George traversed the Turkish landscape in vehicles and on foot, but it was the donkey who most frequently appeared in his photographs, providing a helpful scale and an invaluable load bearer.
In 'A Donkey to the Rescue', Jane Bean recalls one particular occasion in which an unfortunate George was assisted by an equally unfortunate donkey.
'Some time in the 1950’s, when George was traveling on his own, he had the misfortune to damage a knee quite badly. Often in Anatolia one slept on the roof of the house to catch the cool breeze. On this occasion he got up in the night to seek the garden, completely forgetting where he was, thus stepping into space. Perhaps he was lucky to get away with a badly sprained knee!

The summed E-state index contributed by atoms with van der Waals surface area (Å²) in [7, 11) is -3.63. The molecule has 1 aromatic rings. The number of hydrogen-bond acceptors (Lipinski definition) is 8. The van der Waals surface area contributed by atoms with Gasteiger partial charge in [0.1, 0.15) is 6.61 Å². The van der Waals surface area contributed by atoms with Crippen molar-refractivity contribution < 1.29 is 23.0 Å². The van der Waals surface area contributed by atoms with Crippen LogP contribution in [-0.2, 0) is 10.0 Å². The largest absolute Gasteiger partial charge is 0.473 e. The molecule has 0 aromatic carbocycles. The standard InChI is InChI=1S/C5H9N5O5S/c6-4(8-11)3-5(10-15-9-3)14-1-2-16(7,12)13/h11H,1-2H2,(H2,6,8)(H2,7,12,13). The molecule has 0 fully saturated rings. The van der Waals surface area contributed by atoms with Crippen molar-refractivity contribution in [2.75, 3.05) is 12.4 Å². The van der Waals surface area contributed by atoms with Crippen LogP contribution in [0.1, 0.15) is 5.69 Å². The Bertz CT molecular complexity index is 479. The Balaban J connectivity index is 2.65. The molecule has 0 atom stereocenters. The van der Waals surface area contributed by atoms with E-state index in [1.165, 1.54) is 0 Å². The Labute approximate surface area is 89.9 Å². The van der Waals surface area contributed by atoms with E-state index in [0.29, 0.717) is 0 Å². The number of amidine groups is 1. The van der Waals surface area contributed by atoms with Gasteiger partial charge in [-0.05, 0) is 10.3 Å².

'After resting up for a few days he couldn’t afford more time, so set out with a group of helpers to explore a site high above the village. The knee lasted long enough to get him up there and note their findings but then became impossibly painful, rendering him immobile. The donkey had been left at a lower level, as the path was steep and narrow, so the young man on George’s left in the picture carried him on his back to where the animal was tethered. He finished the journey as shown, but how either the man or donkey managed to carry him, I can’t imagine. It is not surprising that George had a great respect and affection for the Anatolian peasants.'